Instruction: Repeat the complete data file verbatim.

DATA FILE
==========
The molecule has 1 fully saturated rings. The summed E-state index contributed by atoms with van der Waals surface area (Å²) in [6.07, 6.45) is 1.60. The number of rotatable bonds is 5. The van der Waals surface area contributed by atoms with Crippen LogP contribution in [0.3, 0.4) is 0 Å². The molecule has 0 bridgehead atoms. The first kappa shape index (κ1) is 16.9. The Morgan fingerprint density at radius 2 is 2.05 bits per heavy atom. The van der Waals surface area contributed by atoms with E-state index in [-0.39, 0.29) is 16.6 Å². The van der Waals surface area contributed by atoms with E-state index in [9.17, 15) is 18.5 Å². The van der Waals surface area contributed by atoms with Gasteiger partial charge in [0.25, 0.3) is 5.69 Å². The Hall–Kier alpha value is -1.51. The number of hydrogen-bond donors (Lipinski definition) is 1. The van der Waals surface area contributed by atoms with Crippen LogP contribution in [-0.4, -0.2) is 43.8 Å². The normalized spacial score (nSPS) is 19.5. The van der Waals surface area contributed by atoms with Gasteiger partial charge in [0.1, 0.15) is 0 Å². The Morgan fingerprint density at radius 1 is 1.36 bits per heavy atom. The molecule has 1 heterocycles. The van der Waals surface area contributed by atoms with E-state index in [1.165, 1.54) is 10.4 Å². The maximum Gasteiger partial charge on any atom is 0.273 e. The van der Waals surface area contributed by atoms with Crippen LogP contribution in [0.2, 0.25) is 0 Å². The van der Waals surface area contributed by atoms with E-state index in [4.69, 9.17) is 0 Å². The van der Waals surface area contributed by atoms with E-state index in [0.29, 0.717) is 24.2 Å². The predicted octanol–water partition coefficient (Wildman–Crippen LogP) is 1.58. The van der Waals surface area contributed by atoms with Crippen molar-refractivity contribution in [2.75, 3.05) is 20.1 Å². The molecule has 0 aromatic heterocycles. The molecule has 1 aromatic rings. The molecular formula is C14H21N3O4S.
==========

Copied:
The molecule has 1 fully saturated rings. The summed E-state index contributed by atoms with van der Waals surface area (Å²) in [6.07, 6.45) is 1.60. The number of rotatable bonds is 5. The van der Waals surface area contributed by atoms with Crippen LogP contribution in [0.3, 0.4) is 0 Å². The molecule has 0 bridgehead atoms. The first kappa shape index (κ1) is 16.9. The Morgan fingerprint density at radius 2 is 2.05 bits per heavy atom. The van der Waals surface area contributed by atoms with E-state index in [-0.39, 0.29) is 16.6 Å². The van der Waals surface area contributed by atoms with E-state index in [9.17, 15) is 18.5 Å². The van der Waals surface area contributed by atoms with Gasteiger partial charge in [0.25, 0.3) is 5.69 Å². The Hall–Kier alpha value is -1.51. The number of hydrogen-bond donors (Lipinski definition) is 1. The van der Waals surface area contributed by atoms with Crippen LogP contribution in [-0.4, -0.2) is 43.8 Å². The normalized spacial score (nSPS) is 19.5. The van der Waals surface area contributed by atoms with Gasteiger partial charge in [0.1, 0.15) is 0 Å². The Morgan fingerprint density at radius 1 is 1.36 bits per heavy atom. The molecule has 1 heterocycles. The van der Waals surface area contributed by atoms with E-state index in [1.165, 1.54) is 10.4 Å². The maximum Gasteiger partial charge on any atom is 0.273 e. The van der Waals surface area contributed by atoms with Crippen LogP contribution in [0.2, 0.25) is 0 Å². The van der Waals surface area contributed by atoms with E-state index in [4.69, 9.17) is 0 Å². The van der Waals surface area contributed by atoms with E-state index in [0.29, 0.717) is 24.2 Å². The predicted octanol–water partition coefficient (Wildman–Crippen LogP) is 1.58. The van der Waals surface area contributed by atoms with Crippen molar-refractivity contribution in [2.75, 3.05) is 20.1 Å². The molecule has 0 aromatic heterocycles. The molecule has 1 aromatic rings. The molecular formula is C14H21N3O4S.